Business Counsel Associates

Why Are Businesses Paying for Employee Six Sigma Certification?

December 23, 2011 By: azjogger Category: Human Resources, Operations, Training

By Grant Webb

With our economy performing so poorly, it is of paramount importance that  every business cut costs and ultimately improve their bottom line. Just about  every business has cash flow to gain by becoming more economical in their  spending and utilization of funds. Recently, Six Sigma Certification training  has emerged as the best methodology to implement company wide regardless of your  business type or sector.

This approach has been proven effective by just about  every entity that has implemented this type of strategy.

The end goal of applying the methods of Six Sigma practices is to reduce  waste along with service breaks or failures during any company’s business  processes. These methods include a data driven approach to monitoring,  controlling, and enhancing business performance. By virtually eliminating  product and service defects, a company can further streamline their product or  service delivery and client satisfaction.

To take this a bit further, what does it mean to implement these methods  company wide? Initially, it means you as a business have to first admit that as  a whole, your processes can improve and processes improve as employee skills  improve.

Which areas can be improved upon depends on the different processes  that are required to maintain functional flow. Obviously the larger your  business is the more processes there are in place. By at least paying for  managerial employees to obtain the various certifications offered by Six Sigma,  they can then implement product and process related improvements via their  inferior staff members.

Your ROI will be greater than your out of pocket expense

The end goal is to reduce unnecessary costs, improve  upon product or service delivery, and to turn your business into the optimally  functioning business it deserves to be. Though the costs per employee to obtain  this certification is relatively high, the return on your investment stands to  be much greater than your out of pocket expense. This is the reasoning behind  businesses paying for their employee’s to become certified in this  methodology.

While this certification is ultimately geared towards improving any  businesses functionality, it is not aimed at any one type of business. It’s  applications are vast and include but are not limited to the healthcare  industry, financial services, and information technology. When applied to  healthcare, this proven methodology eliminates steps that are not valuable,  reduces defects and variation in patient outcomes, resulting in more efficient  processes and a more consistent patient outcome.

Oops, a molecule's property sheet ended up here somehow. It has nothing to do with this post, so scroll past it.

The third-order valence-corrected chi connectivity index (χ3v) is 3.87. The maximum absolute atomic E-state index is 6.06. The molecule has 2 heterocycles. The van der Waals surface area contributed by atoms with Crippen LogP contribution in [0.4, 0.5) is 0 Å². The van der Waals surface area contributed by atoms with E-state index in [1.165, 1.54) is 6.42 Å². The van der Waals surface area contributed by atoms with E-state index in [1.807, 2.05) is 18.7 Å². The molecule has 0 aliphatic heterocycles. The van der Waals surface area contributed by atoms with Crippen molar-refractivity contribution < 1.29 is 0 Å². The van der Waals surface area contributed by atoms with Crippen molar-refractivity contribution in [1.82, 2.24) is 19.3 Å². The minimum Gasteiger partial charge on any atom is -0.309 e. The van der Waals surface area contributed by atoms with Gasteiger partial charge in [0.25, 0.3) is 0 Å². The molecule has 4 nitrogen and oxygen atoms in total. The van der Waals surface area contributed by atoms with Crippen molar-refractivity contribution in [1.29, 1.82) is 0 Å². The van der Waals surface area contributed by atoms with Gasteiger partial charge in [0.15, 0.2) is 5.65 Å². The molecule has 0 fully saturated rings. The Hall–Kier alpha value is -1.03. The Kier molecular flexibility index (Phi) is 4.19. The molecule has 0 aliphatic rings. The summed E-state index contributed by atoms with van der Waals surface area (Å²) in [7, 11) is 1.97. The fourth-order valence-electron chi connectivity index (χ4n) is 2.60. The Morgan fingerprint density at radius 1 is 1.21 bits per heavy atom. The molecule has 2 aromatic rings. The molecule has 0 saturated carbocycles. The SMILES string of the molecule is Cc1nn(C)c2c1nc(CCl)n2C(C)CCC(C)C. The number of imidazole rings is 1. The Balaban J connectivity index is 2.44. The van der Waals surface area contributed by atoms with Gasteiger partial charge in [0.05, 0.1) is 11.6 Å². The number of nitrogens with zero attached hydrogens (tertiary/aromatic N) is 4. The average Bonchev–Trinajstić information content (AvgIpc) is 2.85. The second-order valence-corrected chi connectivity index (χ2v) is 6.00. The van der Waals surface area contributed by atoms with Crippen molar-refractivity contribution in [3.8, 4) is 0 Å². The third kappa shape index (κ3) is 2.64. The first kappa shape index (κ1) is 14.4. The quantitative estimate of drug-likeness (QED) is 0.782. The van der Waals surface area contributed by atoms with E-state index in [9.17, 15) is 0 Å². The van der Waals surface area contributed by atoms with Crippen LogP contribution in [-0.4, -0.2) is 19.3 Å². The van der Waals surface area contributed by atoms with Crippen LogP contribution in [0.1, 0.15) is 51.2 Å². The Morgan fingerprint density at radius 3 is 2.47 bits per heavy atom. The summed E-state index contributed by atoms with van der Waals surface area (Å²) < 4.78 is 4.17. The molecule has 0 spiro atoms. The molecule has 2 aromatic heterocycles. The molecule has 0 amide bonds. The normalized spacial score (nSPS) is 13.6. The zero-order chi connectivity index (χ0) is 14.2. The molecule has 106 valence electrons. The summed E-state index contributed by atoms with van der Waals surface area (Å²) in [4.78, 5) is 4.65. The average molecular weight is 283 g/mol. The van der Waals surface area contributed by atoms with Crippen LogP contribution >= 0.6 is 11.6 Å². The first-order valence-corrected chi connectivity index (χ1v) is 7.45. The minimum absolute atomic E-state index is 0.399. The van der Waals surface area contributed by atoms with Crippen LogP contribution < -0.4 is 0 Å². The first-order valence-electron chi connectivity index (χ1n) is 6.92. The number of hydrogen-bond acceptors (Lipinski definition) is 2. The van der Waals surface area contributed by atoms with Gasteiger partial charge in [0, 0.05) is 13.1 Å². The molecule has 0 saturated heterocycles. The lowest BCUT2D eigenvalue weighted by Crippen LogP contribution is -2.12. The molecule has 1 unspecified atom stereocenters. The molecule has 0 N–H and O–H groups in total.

You will learn how to implement core competencies of Six Sigma

And for financial  professionals, you will benefit by learning how to implement core competencies  of Six Sigma which will prompt you to make more informed business decisions and  guide projects that end with improved bottom-line results.

Currently the most effective method of improving business function is for  company employees to obtain their Six Sigma Certification. If you are interested in making  yourself more marketable and more profitable for any given company, you should  read up on the vast benefits of Six Sigma Training now!

Article Source: http://EzineArticles.com/?expert=Grant_Webb



The Company Culture as a Firewall

September 09, 2009 By: azjogger Category: Management, Operations

By John Riley

Company culture is so pervasive and omni-present, it often goes unacknowledged.  And yet it is one of the most powerful business forces impacting on employees trying to do their jobs and outsiders seeking to do business with the company. The casualty rate can be high.

 For example, take the up and coming young manager who is trying to sell his management on changing the production process of a major product.  The unwritten cultural norm that developed over time says each product would be inspected by the Quality Assurance manager or his designate rather than using a statistical sampling system which the young manager advocates.  If the young manager is going to succeed here, he will need to know how to change the culture.

Cultural habits and norms are powerful reinforcements of the status quo.  If you don’t understand the culture, you can’t change it.

When a consultant tries to do business with a company and is retained to undertake a project, she walks into a cultural environment of which she knows nothing.  Her acceptance and ability to be effective in the company depends on how well she assimilates the nuances  of the crowd and quickly identifies the informal thought leaders with whom she will need to bond.

 Because the outsider is not of the company organization, her ability to change a cultural element will depend largely on her creditability with and trust of the CEO or President when she makes her report and recommendations.

 A culture develops over time, is deeply rooted and varies by industry.  Most often it is directly or indirectly driven by the CEO and his or her management style. 

 Whether an employee or an outsider, a culture change may be the only solution to achieving a desired result. It may not be quick nor will it be easy, but it can be done. Here are five approaches to consider.

 Change performance measures and incentives and realign employee objectives

Set up a pilot project to test the new method; let employees experiment with the new method.

Bring in new people with new ideas

Brainstorm different approaches to the quality inspection process

Benchmark best-in-process organizations

 Firewalls, or in this case the company culture, generally serve the best interests of the company, however, there will be those occasions where change is essential to the further development and success of the company.  The key is knowing what and when.